Auburn Teammates

Photo Courtesy: Shanna Lockwood / Auburn Athletics

There’s a video on the internet where Dennis Clifford, a senior on the Boston College men’s basketball team, is asked a question during a press conference after his team lost in the first round of the 2016 ACC Tournament. Upon being asked the question, about his favorite memory of being on the team, Clifford, who had clearly been crying, bows his head as he attempts to control his emotions, and shortly after raises his head and manages to get out four words: “Going out to eat.” Considering the team had just finished a fairly dismal 7-25 season, the video became a meme of just how bad their team was. And, if I’m being totally honest, it wasn’t until I realized that I had just a few weeks left of a fairly Covid-wrecked senior season that it hit me just how much those words meant.

When you think about how long a typical college swim season is, you kind of underestimate how quickly that time will pass. I know I didn’t when I was throwing back two plates of quesadillas along with a few brownies and a diet coke at the dining hall as a freshman. There’s something special about just sitting at dinner for an hour or so with some of your closest friends until the staff literally has to come to kick you out, and yet in the blink of an eye, it’s gone.

Don’t get discouraged

At some point, you’re going to hit a growth spurt, and unless you don’t race at all during the 3+ years of that happening, you’re going to drop some serious time. I think I finally broke 30 seconds in the 50 free during mine, and then dropped a few more.

On the other hand, it’s an unfortunate fact of life that at some point, you’re also going to have times where you aren’t really able to drop any, well, time. Maybe it’s right after that growth spurt, maybe it’s during high school, and maybe it’s during that infamous sophomore slump when you go freaky fast as a freshman and then by some stroke of bad luck aren’t able to find the same magic. Never fear, because there are most likely people going through the same thing as you. Sometimes, you just have to ride it out and hope for the best.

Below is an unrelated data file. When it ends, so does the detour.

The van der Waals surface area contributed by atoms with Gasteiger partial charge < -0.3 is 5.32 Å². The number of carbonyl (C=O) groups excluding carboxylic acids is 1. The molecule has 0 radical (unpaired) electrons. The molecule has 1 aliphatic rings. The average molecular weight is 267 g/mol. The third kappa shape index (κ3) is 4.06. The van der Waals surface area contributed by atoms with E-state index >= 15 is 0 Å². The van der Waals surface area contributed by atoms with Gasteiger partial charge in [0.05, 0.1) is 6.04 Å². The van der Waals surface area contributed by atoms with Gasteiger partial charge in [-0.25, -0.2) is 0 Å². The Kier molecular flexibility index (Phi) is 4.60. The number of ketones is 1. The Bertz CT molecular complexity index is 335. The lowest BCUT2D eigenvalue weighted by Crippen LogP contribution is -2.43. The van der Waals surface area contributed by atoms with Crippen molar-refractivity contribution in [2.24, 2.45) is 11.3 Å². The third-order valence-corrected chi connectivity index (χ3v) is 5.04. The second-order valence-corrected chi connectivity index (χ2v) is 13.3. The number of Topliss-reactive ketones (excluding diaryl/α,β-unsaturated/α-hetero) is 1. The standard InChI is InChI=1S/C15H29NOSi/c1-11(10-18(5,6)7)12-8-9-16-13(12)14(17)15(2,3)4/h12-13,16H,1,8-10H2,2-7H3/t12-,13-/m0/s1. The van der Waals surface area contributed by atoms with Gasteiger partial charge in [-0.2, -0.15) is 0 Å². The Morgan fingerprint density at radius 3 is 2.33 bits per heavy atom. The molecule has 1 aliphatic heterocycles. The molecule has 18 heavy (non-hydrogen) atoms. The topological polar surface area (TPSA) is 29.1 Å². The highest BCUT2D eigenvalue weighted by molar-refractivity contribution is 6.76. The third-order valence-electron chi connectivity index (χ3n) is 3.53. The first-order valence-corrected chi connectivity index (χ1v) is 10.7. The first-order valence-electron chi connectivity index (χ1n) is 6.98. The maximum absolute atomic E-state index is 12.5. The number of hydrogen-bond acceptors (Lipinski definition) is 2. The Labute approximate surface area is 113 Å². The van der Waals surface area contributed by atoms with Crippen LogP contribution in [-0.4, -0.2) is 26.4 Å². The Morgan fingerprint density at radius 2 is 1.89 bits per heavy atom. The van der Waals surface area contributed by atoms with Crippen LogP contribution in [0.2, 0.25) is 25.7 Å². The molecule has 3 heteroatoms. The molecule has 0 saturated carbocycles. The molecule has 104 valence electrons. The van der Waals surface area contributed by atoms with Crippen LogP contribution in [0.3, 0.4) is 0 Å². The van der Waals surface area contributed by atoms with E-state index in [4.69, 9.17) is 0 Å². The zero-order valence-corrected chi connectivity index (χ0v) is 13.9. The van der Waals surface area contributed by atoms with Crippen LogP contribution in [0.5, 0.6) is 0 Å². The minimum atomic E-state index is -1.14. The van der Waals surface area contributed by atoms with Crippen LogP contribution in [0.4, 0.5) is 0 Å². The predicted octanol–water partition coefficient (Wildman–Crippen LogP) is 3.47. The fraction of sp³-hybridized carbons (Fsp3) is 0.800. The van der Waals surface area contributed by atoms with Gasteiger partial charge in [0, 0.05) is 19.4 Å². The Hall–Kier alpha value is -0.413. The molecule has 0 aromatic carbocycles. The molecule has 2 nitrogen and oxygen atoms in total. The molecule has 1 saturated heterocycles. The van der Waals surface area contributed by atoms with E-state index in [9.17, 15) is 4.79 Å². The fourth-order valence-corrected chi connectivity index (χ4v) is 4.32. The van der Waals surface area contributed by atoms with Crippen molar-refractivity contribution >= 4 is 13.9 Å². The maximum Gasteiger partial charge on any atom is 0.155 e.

Have Fun

Last, but certainly not least and probably the most important one on here, just enjoy yourself and have fun. Was I a little mildly embarrassed after the incident in No. 2? Definitely. Will anyone who was there tell you that I shook it right off and hammed it up big time? Also most definitely. Sure, I added a few seconds in that race. Sure, I might have had to take the bus back to the hotel because my parents were too embarrassed to claim me as their own (just kidding. That Jimmy John’s sub was absolute gas). I crushed it in finals that night, though, and today it’s become something to laugh about, probably harder than I did when it first happened. In the words of Elbert Hubbard, “Do not take life too seriously. You will never get out of it live.” I have no idea who this guy is, but that’s a pretty great quote.

Fifteen years after my mom threw me my first meet suit, I can say that learning these things (especially No. 2) helped me out. Hopefully, they do the same for you.

All commentaries are the opinion of the author and do not necessarily reflect the views of Swimming World Magazine nor its staff.